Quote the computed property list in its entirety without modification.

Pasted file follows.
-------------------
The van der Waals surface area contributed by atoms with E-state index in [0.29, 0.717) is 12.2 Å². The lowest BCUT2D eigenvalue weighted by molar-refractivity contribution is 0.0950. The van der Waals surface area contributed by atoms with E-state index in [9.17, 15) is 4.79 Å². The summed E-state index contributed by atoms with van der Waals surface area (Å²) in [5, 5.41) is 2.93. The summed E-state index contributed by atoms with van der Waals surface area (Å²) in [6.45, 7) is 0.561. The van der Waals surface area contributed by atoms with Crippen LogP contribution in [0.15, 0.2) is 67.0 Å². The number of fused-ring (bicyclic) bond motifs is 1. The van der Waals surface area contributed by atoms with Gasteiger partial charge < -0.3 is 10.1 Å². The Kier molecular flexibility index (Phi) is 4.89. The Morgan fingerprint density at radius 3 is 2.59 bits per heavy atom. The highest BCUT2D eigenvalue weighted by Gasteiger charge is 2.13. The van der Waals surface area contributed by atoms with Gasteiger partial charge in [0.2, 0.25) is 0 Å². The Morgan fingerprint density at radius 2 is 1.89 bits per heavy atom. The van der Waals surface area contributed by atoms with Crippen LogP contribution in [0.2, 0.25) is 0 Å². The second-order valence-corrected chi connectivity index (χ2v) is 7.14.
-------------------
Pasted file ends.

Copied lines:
The van der Waals surface area contributed by atoms with E-state index in [0.29, 0.717) is 12.2 Å². The lowest BCUT2D eigenvalue weighted by molar-refractivity contribution is 0.0950. The van der Waals surface area contributed by atoms with E-state index in [9.17, 15) is 4.79 Å². The summed E-state index contributed by atoms with van der Waals surface area (Å²) in [5, 5.41) is 2.93. The summed E-state index contributed by atoms with van der Waals surface area (Å²) in [6.45, 7) is 0.561. The van der Waals surface area contributed by atoms with Crippen LogP contribution in [0.15, 0.2) is 67.0 Å². The number of fused-ring (bicyclic) bond motifs is 1. The van der Waals surface area contributed by atoms with Gasteiger partial charge < -0.3 is 10.1 Å². The Kier molecular flexibility index (Phi) is 4.89. The Morgan fingerprint density at radius 3 is 2.59 bits per heavy atom. The highest BCUT2D eigenvalue weighted by Gasteiger charge is 2.13. The van der Waals surface area contributed by atoms with Gasteiger partial charge in [0.2, 0.25) is 0 Å². The Morgan fingerprint density at radius 2 is 1.89 bits per heavy atom. The van der Waals surface area contributed by atoms with Crippen LogP contribution in [0.2, 0.25) is 0 Å². The second-order valence-corrected chi connectivity index (χ2v) is 7.14.